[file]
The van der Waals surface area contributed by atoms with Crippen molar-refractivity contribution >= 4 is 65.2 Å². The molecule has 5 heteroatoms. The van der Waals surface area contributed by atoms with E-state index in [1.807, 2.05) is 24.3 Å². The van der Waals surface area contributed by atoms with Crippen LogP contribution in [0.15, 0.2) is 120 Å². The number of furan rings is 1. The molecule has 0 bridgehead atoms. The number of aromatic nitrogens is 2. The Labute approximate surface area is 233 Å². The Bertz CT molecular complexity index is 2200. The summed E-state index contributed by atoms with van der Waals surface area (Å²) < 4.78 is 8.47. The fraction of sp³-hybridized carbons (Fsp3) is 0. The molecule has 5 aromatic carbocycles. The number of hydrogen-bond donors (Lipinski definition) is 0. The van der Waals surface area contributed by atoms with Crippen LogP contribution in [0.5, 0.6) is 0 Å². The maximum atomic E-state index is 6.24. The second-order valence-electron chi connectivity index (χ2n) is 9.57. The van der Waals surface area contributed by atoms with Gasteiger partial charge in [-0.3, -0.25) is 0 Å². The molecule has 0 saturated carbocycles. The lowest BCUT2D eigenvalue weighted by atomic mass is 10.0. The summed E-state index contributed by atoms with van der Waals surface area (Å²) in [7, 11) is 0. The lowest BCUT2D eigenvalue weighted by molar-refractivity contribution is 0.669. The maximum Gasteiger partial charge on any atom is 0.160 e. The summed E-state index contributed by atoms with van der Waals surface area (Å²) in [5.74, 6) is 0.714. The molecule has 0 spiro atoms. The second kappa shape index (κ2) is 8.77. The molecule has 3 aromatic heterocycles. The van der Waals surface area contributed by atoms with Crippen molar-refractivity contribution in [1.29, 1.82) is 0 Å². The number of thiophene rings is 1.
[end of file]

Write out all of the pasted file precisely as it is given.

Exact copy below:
The van der Waals surface area contributed by atoms with Crippen molar-refractivity contribution >= 4 is 65.2 Å². The molecule has 5 heteroatoms. The van der Waals surface area contributed by atoms with E-state index in [1.807, 2.05) is 24.3 Å². The van der Waals surface area contributed by atoms with Crippen LogP contribution in [0.15, 0.2) is 120 Å². The number of furan rings is 1. The molecule has 0 bridgehead atoms. The number of aromatic nitrogens is 2. The Labute approximate surface area is 233 Å². The Bertz CT molecular complexity index is 2200. The summed E-state index contributed by atoms with van der Waals surface area (Å²) < 4.78 is 8.47. The fraction of sp³-hybridized carbons (Fsp3) is 0. The molecule has 5 aromatic carbocycles. The number of hydrogen-bond donors (Lipinski definition) is 0. The van der Waals surface area contributed by atoms with Crippen LogP contribution in [0.5, 0.6) is 0 Å². The maximum atomic E-state index is 6.24. The second-order valence-electron chi connectivity index (χ2n) is 9.57. The van der Waals surface area contributed by atoms with Gasteiger partial charge in [-0.3, -0.25) is 0 Å². The molecule has 0 saturated carbocycles. The lowest BCUT2D eigenvalue weighted by atomic mass is 10.0. The summed E-state index contributed by atoms with van der Waals surface area (Å²) in [7, 11) is 0. The lowest BCUT2D eigenvalue weighted by molar-refractivity contribution is 0.669. The maximum Gasteiger partial charge on any atom is 0.160 e. The summed E-state index contributed by atoms with van der Waals surface area (Å²) in [5.74, 6) is 0.714. The molecule has 0 spiro atoms. The second kappa shape index (κ2) is 8.77. The molecule has 3 aromatic heterocycles. The van der Waals surface area contributed by atoms with Crippen molar-refractivity contribution in [1.29, 1.82) is 0 Å². The number of thiophene rings is 1.